The first shot of the 1994 Baltimore County Executive's race has been fired, with incumbent Roger Hayden's decision to dismiss a veteran county liquor board inspector who is a top political staffer of C. A. Dutch Ruppersberger, the County Council chairman who is expected to run against Mr. Hayden.
Nothing personal, the self-avowed anti-pol Mr. Hayden said by way of explanation: "We just thought that a change made sense."
Isn't that what the French mobs said just before they put Marie Antoinette under the guillotine?
For his part, Democrat Ruppersberger let loose with his strongest public remarks to date against Republican Hayden, saying he should "spend more time creating jobs or fighting crime, instead of worrying about who is running against him."
Mr. Hayden will replace the fired inspector, Robert Barrett, with George Bowler, the president of a Democratic club in Essex and a crony of Essex Del. E. Farrell Maddox. This move is viewed as a way for the executive, a one-time Democrat, to shore up his support on his east county home turf, where he trounced then-executive Dennis Rasmussen, another east sider, in the 1990 election. Last Sunday, in fact, Mr. Hayden held a Dundalk fund-raiser that was attended by many area Democrats.
During the past year in which he has served as council chairman, Mr. Ruppersberger has been careful not to get locked in political struggles with Mr. Hayden. Maybe too careful, as when the chairman and his council colleagues took the highly unusual step of rubber-stamping Mr. Hayden's budget for fiscal 1994. In January, though, when Councilman Doug Riley of Towson will probably become chairman, Mr. Ruppersberger can assume more of an adversarial role toward Mr. Hayden.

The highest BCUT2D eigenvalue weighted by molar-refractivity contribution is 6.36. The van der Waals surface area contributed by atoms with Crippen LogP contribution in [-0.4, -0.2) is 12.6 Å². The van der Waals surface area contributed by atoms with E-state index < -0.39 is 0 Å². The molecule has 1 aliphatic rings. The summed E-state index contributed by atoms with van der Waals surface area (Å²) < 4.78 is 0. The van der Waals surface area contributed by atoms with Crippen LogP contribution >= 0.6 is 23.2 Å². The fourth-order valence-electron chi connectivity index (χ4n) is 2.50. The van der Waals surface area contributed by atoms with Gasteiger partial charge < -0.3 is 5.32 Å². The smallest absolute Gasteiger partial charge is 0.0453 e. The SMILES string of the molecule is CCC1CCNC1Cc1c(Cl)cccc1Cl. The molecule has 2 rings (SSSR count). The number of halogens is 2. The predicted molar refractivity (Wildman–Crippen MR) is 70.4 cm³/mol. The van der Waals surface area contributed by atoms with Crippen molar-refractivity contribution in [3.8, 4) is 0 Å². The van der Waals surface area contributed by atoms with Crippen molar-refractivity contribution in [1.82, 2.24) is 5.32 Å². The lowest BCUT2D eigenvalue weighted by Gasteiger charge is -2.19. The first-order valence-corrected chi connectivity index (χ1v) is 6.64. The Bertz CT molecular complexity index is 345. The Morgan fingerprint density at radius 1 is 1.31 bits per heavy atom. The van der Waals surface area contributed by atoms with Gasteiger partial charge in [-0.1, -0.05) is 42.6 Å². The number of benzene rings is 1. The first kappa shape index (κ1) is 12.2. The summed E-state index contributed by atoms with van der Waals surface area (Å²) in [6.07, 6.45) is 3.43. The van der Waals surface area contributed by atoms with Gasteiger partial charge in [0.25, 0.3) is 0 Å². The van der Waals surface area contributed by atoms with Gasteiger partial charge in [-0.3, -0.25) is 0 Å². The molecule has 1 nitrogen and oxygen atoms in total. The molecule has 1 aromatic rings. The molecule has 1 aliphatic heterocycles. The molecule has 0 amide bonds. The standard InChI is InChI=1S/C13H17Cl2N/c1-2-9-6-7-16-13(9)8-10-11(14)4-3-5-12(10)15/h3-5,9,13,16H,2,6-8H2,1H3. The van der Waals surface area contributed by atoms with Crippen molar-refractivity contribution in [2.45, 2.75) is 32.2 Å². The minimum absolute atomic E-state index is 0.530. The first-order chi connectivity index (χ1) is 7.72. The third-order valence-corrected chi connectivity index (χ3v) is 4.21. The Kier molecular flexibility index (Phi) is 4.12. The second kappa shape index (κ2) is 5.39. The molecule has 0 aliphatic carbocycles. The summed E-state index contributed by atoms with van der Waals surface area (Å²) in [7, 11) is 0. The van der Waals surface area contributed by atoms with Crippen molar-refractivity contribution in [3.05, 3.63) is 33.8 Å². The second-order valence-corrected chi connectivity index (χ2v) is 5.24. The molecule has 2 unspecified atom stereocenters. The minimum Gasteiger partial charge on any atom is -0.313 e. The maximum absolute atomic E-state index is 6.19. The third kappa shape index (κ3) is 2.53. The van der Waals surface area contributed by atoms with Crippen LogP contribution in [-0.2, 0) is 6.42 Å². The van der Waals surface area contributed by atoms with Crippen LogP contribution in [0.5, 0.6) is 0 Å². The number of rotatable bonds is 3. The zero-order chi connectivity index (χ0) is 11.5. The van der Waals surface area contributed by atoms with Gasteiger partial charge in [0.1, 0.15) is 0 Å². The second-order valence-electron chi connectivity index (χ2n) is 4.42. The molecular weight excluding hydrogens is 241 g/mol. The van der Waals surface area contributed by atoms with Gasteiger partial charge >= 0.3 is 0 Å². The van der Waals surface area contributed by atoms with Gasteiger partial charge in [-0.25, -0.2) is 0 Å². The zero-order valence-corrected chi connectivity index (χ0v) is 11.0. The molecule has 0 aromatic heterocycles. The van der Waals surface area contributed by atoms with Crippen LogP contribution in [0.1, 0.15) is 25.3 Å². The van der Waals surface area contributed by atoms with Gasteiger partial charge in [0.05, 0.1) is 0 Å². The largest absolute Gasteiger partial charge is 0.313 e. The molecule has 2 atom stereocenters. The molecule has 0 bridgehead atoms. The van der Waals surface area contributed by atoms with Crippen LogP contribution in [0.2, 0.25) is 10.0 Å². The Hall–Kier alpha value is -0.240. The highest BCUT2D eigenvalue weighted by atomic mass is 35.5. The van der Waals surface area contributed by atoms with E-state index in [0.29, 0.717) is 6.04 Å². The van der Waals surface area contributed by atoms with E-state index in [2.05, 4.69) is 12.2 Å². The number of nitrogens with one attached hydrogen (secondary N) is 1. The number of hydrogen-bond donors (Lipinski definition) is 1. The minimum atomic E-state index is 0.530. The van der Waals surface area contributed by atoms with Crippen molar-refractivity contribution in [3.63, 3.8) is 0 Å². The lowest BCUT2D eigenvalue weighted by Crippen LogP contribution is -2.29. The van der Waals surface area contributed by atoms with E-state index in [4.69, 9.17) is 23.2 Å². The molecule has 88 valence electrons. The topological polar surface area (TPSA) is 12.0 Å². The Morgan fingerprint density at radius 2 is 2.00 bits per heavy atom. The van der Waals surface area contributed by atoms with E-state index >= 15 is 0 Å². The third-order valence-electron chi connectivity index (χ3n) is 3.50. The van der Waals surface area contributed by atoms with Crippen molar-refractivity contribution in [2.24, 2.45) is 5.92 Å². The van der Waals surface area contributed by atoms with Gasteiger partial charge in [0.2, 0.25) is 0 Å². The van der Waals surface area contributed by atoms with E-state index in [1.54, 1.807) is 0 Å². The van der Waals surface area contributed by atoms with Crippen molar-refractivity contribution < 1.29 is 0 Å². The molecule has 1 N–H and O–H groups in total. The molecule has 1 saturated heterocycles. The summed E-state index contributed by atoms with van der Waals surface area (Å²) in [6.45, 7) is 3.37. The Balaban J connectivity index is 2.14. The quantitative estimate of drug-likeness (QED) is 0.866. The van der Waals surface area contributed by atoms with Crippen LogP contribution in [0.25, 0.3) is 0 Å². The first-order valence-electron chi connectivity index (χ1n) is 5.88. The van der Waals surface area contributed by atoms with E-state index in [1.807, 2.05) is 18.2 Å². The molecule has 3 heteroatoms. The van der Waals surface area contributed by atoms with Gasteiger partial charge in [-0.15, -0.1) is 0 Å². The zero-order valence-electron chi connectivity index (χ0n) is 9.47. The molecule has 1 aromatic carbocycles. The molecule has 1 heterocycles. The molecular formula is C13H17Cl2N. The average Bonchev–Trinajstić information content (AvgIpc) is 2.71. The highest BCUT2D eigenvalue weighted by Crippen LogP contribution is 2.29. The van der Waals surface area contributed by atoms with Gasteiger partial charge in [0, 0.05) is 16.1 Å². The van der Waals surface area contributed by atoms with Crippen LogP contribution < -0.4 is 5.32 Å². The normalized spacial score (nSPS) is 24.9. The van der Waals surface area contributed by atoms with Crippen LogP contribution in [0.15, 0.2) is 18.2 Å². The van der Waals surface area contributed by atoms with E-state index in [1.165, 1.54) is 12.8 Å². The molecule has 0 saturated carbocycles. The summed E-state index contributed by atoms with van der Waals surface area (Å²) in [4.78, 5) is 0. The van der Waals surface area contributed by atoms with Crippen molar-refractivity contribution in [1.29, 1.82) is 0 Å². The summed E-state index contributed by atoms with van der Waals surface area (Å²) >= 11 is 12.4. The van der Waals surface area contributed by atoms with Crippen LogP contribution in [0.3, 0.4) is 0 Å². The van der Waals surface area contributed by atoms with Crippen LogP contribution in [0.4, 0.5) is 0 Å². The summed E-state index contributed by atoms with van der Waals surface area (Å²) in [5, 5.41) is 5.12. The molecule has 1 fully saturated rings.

The same can be anticipated from Democratic Councilman Mel Mintz of Pikesville, another possible candidate for the executive's office. It should also prove interesting to see how Messrs. Mintz and Ruppersberger approach (attack?) each other the council chambers as the race heats up.
To the list of potential bidders for the office, add State Sen. Nancy Murphy of Arbutus and District Court Judge John C. Coolahan, a feisty former state senator who likewise lives on the west side. That would make four Democratic candidates from Baltimore County's western half; Republican Hayden should reign over the eastern half. By giving a political plum to Mr. Bowler, Mr. Hayden didn't hurt his standing in that key part of the county.